Many backflow preventers have rubber components. Changes in water temperature, exposure to high pressure, and constant moisture can cause these components to dry out, crack, and shift. Given that they’re designed to provide watertight seals, any changes in their integrity can allow nominal amounts of water in. Issues with damaged rubber seals are especially dangerous to building residents. Having even a very small amount of wastewater enter a home’s freshwater supply lines can result in illness. A single drop of wastewater can carry a number of potentially deadly contaminants.
Aging backflow preventers that are severely degraded can be fully or partially forced out of place by any sudden and significant change in water pressure. Whether subjected to back siphoning or back pressure, these units might not be strong enough to stand up to the forces at play.
At a minimum, backflow preventers should be installed at all automatic refill lines for swimming pools and other outdoor water features. Landscape irrigation systems should have backflow preventers as well. Garden hoses and other exterior faucets should have hose bibb breakers. All backflow preventers used in residential applications should be in-line testable. This means that it must be possible to test them during times of active water service. Without these preventative installations, contaminated water could flow into the home whenever downstream pressure exceeds upstream pressure, or other pressure changes occur.
Signs of Backflow
When backflow preventers are severely damaged or missing entirely, there will often be telltale signs of wastewater infiltration. Your tap water might have an eggy, sulfurous smell or a yellowish tinge. Cloudy water or water that both tastes bad and has an unpleasant odor are all causes for concern. If you notice any of these signs at any tap in your home, call in our plumbing professionals from Cooper’s Water. We can perform backflow testing to verify whether or not your fresh water is contaminated. We can also identify the exact backflow preventer that’s missing or malfunctioning.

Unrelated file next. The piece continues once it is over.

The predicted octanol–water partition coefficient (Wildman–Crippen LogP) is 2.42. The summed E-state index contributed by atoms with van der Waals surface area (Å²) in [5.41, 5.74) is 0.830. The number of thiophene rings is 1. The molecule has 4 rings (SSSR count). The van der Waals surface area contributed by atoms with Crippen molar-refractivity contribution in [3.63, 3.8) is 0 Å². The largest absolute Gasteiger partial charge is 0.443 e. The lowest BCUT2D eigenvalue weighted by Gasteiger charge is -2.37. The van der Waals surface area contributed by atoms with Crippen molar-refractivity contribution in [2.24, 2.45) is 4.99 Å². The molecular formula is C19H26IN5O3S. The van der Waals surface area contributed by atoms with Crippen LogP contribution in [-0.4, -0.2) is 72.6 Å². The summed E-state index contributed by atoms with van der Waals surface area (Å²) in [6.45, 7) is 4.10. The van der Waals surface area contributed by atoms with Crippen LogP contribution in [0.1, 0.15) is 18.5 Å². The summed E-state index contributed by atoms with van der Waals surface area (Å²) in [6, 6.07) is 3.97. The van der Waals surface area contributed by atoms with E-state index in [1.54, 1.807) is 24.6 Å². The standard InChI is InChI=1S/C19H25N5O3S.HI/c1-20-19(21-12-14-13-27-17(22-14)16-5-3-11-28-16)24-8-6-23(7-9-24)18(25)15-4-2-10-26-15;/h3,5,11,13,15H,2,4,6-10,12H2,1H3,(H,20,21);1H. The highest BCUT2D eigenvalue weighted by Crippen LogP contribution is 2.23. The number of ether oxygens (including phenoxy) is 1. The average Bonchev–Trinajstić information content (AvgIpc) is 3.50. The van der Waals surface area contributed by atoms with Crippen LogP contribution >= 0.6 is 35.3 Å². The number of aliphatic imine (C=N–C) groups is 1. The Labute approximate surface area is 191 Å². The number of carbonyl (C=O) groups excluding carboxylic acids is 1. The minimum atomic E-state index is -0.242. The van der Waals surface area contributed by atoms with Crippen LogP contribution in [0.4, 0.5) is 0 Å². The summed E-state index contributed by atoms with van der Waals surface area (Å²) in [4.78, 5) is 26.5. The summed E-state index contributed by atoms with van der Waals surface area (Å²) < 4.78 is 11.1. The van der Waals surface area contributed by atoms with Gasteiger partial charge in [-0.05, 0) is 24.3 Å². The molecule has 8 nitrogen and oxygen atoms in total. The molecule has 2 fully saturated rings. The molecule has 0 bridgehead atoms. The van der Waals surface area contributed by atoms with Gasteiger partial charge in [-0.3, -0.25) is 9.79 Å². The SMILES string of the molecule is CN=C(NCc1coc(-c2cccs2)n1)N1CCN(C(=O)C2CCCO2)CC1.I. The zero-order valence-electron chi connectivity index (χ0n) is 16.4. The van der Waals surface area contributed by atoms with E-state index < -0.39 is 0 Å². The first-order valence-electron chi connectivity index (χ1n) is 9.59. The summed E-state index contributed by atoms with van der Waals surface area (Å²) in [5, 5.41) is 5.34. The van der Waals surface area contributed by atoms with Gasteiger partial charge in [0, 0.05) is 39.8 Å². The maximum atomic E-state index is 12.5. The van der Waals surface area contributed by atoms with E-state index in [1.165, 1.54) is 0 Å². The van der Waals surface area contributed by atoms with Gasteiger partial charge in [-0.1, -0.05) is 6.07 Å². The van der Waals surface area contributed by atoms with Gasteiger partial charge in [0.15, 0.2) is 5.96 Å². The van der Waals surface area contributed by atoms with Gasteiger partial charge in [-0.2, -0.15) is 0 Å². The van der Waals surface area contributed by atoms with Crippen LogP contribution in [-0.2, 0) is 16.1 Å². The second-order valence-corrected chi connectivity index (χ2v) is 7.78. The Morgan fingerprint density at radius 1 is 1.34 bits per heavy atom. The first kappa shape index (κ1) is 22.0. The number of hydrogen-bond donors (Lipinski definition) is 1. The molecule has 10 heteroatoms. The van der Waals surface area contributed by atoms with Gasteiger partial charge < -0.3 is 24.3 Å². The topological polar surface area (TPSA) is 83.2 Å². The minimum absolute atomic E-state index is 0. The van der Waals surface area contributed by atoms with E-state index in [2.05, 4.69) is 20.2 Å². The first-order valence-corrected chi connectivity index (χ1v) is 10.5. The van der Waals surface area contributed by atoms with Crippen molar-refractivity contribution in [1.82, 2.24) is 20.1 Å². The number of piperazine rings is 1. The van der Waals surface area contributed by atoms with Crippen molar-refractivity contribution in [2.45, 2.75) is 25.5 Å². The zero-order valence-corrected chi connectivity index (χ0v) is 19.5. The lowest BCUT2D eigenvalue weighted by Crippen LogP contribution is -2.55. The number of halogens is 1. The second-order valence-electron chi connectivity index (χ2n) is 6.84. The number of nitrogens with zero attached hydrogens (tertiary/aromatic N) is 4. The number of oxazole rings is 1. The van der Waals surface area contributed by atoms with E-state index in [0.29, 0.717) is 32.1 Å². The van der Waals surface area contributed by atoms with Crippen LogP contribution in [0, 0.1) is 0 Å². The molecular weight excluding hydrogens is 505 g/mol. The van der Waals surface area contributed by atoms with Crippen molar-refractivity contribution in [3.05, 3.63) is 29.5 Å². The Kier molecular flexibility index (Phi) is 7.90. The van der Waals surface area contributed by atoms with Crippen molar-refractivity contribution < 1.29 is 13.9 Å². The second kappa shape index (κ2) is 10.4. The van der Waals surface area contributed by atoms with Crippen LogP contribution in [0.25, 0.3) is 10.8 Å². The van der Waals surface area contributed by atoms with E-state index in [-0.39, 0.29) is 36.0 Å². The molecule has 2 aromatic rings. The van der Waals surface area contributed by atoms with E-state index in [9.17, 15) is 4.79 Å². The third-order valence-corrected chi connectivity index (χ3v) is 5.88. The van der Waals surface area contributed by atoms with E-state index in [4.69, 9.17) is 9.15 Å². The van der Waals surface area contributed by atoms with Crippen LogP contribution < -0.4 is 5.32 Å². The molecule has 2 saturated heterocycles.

It’s important to note that it isn’t just your home’s backflow preventers that can affect the purity and overall safety of your home’s water supply. If your neighbor has a damaged backflow preventer, wastewater from their home could be entering yours and bringing soap, fertilizers, and other chemical or biological contaminants along with it.
Slow-Draining Showers, Tubs, and Sinks
Even when they aren’t corroded or excessively worn, backflow preventers can still cause problems. They may be clogged or covered in debris. This is likely the case if you have a blocked or slow-moving drain in your home along with foul-smelling water. If cleaning out the drain cover or drain catch doesn’t resolve the issue, reach out to our licensed plumbers. This is one of the top reasons why homeowners are advised against using store-bought drain cleaning solutions, plungers, and drain snakes. None of these tools will resolve the drain issue if the problem lies at a nearby backflow preventer.
Changes in Water Pressure
Buildups and blockages at backflow preventers can also cause changes in your home’s water pressure. If your shower spray suddenly isn’t strong enough or if your washing machine is taking a lot longer to fill, a small rock might have gotten snagged in the backflow preventer, and it could be keeping this unit from fully opening or fully closing. Fluctuating water pressure can also be the result of defects in preventers. If you have excessively hard water, highly acidic water, or low-quality water in your area, these safeguards may need to be replaced more often than normal. Depending upon their type and location, most backflow preventers will last up to 10 years. Water quality issues and other environmental concerns may make it necessary to have them swapped out more often.
Since 1980, Cooper’s Water has been proudly serving residents of Indianapolis, IN with a complete line of plumbing services. We offer water filtration, water softening, and drain cleaning services. We also provide hose bibbs, backflow preventers, and backflow inspections. Get in touch with us today to schedule an appointment!